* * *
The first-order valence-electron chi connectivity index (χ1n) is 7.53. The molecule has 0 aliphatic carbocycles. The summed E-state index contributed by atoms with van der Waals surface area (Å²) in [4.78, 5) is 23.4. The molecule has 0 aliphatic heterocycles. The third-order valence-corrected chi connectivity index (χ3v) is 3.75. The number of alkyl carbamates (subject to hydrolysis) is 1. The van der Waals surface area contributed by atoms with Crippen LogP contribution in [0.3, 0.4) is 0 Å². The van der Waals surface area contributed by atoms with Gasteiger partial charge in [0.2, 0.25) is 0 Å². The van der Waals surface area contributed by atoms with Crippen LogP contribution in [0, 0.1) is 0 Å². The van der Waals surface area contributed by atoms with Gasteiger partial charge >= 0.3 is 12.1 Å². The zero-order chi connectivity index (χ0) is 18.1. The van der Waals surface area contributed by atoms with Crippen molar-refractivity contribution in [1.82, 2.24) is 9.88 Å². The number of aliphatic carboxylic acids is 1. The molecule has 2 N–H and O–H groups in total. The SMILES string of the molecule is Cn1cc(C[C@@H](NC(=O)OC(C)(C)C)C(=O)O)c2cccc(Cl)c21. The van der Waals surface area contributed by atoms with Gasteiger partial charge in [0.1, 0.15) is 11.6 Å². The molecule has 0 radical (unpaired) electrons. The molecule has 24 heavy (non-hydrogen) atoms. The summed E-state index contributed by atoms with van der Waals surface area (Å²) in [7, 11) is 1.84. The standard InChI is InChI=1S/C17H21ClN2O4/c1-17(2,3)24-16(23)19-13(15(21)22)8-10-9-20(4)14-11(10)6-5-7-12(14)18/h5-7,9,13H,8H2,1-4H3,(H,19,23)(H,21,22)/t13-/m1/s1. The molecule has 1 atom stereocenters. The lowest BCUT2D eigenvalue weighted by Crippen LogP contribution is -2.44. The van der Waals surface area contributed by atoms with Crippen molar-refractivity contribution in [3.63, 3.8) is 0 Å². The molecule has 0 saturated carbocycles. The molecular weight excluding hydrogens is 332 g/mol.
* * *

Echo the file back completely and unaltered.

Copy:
The first-order valence-electron chi connectivity index (χ1n) is 7.53. The molecule has 0 aliphatic carbocycles. The summed E-state index contributed by atoms with van der Waals surface area (Å²) in [4.78, 5) is 23.4. The molecule has 0 aliphatic heterocycles. The third-order valence-corrected chi connectivity index (χ3v) is 3.75. The number of alkyl carbamates (subject to hydrolysis) is 1. The van der Waals surface area contributed by atoms with Crippen LogP contribution in [0.3, 0.4) is 0 Å². The van der Waals surface area contributed by atoms with Gasteiger partial charge in [0.2, 0.25) is 0 Å². The van der Waals surface area contributed by atoms with Crippen LogP contribution in [0, 0.1) is 0 Å². The van der Waals surface area contributed by atoms with Gasteiger partial charge >= 0.3 is 12.1 Å². The zero-order chi connectivity index (χ0) is 18.1. The van der Waals surface area contributed by atoms with Crippen molar-refractivity contribution in [1.82, 2.24) is 9.88 Å². The number of aliphatic carboxylic acids is 1. The molecule has 2 N–H and O–H groups in total. The SMILES string of the molecule is Cn1cc(C[C@@H](NC(=O)OC(C)(C)C)C(=O)O)c2cccc(Cl)c21. The van der Waals surface area contributed by atoms with Gasteiger partial charge in [0.1, 0.15) is 11.6 Å². The molecule has 0 radical (unpaired) electrons. The molecule has 24 heavy (non-hydrogen) atoms. The summed E-state index contributed by atoms with van der Waals surface area (Å²) in [7, 11) is 1.84. The standard InChI is InChI=1S/C17H21ClN2O4/c1-17(2,3)24-16(23)19-13(15(21)22)8-10-9-20(4)14-11(10)6-5-7-12(14)18/h5-7,9,13H,8H2,1-4H3,(H,19,23)(H,21,22)/t13-/m1/s1. The molecule has 1 atom stereocenters. The lowest BCUT2D eigenvalue weighted by Crippen LogP contribution is -2.44. The van der Waals surface area contributed by atoms with Crippen molar-refractivity contribution in [3.63, 3.8) is 0 Å². The molecule has 0 saturated carbocycles. The molecular weight excluding hydrogens is 332 g/mol.